Inciting Incident: On a rare night off at the theater, Dani stumbles on a body and the story that could launch her career if her station will only let her investigate the murder.

Val said...

When Diana Russam ends up pregnant at age fourteen, her father tries to force her into an unwanted abortion.

I haven't commented much on this series, but I'm taking avid notes. I think it's really helping to bring some things into focus for me and helping to develop my story. Thanks!

Jason said...

Ooh, fun stuff. Class participation! Lots of good premises here.

Jenna Dawson is a 4th year medical student working toward a successful career as an ER physician. Her life is interrupted when she hears her missionary brother was found dead in Thailand. Now she is driven to find out what happened to Travis, but will the secret he discovered consume her as well?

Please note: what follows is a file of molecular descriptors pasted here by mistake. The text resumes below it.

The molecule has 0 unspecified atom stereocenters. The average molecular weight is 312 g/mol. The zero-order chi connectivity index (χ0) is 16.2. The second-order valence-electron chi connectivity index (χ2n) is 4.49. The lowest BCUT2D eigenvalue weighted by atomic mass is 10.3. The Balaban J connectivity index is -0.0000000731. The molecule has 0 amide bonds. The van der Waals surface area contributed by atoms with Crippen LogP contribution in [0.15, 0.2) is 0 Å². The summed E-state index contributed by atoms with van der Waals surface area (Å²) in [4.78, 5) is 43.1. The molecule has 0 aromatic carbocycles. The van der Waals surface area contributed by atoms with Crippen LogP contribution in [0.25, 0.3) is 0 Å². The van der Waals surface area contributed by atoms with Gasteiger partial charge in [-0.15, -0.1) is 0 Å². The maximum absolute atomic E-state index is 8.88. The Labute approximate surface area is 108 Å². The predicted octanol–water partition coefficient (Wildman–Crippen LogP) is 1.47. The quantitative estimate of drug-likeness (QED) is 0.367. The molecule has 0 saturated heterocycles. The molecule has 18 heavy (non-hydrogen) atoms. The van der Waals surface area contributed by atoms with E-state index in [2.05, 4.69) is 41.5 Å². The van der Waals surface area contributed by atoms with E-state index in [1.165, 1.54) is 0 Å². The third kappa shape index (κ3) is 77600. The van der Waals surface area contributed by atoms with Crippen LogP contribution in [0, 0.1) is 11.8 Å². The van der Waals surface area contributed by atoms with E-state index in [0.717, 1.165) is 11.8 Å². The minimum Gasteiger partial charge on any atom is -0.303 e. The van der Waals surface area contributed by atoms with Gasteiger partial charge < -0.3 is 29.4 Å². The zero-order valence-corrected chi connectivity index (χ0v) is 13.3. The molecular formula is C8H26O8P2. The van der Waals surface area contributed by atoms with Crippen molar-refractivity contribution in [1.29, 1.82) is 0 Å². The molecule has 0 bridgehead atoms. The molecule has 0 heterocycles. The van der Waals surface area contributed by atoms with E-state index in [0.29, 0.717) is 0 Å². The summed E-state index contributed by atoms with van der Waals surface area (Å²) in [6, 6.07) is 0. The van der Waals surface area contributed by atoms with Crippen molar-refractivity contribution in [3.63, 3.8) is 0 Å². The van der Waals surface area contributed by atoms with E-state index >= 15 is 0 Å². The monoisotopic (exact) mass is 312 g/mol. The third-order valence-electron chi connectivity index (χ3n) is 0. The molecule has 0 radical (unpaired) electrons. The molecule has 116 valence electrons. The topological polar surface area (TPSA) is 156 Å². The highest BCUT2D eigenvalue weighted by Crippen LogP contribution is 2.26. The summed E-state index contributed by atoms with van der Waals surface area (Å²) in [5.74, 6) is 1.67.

Illuminating Fiction said...

Rikki Chandler fled his hometown 10 years ago after the death of his girlfriend and a lack of evidence left the case open. He now returns to bury his mother, and within days another girl is found dead, and suspicion is again cast his way.

Pammer said...

Let's see if I can do this right. :0) My protag is Angel Dawson, crisis counselor for The Prince of Peace Community Church. The inciting incident: She finds a threatening note under the windshield of her car from a rapist AND her brother-in-law (who she has never met and barely heard of) comes to take her sisters two children away from her.

Lynette Sowell said...

Neuroscientist Emeri DeSilva's memory research project is threatened when her most promising test subject leaps from the roof of the Institute's Admin building.